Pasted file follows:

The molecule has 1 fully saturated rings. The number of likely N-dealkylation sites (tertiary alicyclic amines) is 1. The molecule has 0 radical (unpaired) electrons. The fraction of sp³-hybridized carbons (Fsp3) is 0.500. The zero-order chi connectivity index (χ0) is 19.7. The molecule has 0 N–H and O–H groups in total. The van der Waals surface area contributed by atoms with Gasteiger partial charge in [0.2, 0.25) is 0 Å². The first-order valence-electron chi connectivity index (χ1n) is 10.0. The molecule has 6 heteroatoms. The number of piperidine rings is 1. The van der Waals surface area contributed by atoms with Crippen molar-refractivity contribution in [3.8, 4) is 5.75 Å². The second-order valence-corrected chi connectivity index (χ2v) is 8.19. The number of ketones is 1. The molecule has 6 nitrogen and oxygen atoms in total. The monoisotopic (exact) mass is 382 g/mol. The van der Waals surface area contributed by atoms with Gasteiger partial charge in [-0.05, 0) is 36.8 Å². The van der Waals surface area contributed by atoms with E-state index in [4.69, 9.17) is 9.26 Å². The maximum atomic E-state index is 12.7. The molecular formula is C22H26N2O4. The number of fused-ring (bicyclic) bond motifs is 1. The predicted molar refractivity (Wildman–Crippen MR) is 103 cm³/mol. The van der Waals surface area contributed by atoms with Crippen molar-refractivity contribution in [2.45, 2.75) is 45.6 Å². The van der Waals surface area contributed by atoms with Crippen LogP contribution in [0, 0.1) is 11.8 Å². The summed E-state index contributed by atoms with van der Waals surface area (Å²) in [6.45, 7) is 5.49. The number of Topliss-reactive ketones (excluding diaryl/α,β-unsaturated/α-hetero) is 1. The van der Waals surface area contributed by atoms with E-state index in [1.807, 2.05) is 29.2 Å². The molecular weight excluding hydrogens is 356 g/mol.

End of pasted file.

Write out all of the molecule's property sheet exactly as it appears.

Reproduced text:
The molecule has 1 fully saturated rings. The number of likely N-dealkylation sites (tertiary alicyclic amines) is 1. The molecule has 0 radical (unpaired) electrons. The fraction of sp³-hybridized carbons (Fsp3) is 0.500. The zero-order chi connectivity index (χ0) is 19.7. The molecule has 0 N–H and O–H groups in total. The van der Waals surface area contributed by atoms with Gasteiger partial charge in [0.2, 0.25) is 0 Å². The first-order valence-electron chi connectivity index (χ1n) is 10.0. The molecule has 6 heteroatoms. The number of piperidine rings is 1. The van der Waals surface area contributed by atoms with Crippen molar-refractivity contribution in [3.8, 4) is 5.75 Å². The second-order valence-corrected chi connectivity index (χ2v) is 8.19. The number of ketones is 1. The molecule has 6 nitrogen and oxygen atoms in total. The monoisotopic (exact) mass is 382 g/mol. The van der Waals surface area contributed by atoms with Gasteiger partial charge in [-0.05, 0) is 36.8 Å². The van der Waals surface area contributed by atoms with E-state index in [4.69, 9.17) is 9.26 Å². The maximum atomic E-state index is 12.7. The molecular formula is C22H26N2O4. The number of fused-ring (bicyclic) bond motifs is 1. The predicted molar refractivity (Wildman–Crippen MR) is 103 cm³/mol. The van der Waals surface area contributed by atoms with Crippen molar-refractivity contribution in [2.45, 2.75) is 45.6 Å². The van der Waals surface area contributed by atoms with Crippen LogP contribution in [0, 0.1) is 11.8 Å². The summed E-state index contributed by atoms with van der Waals surface area (Å²) in [6.45, 7) is 5.49. The number of Topliss-reactive ketones (excluding diaryl/α,β-unsaturated/α-hetero) is 1. The van der Waals surface area contributed by atoms with E-state index in [1.807, 2.05) is 29.2 Å². The molecular weight excluding hydrogens is 356 g/mol.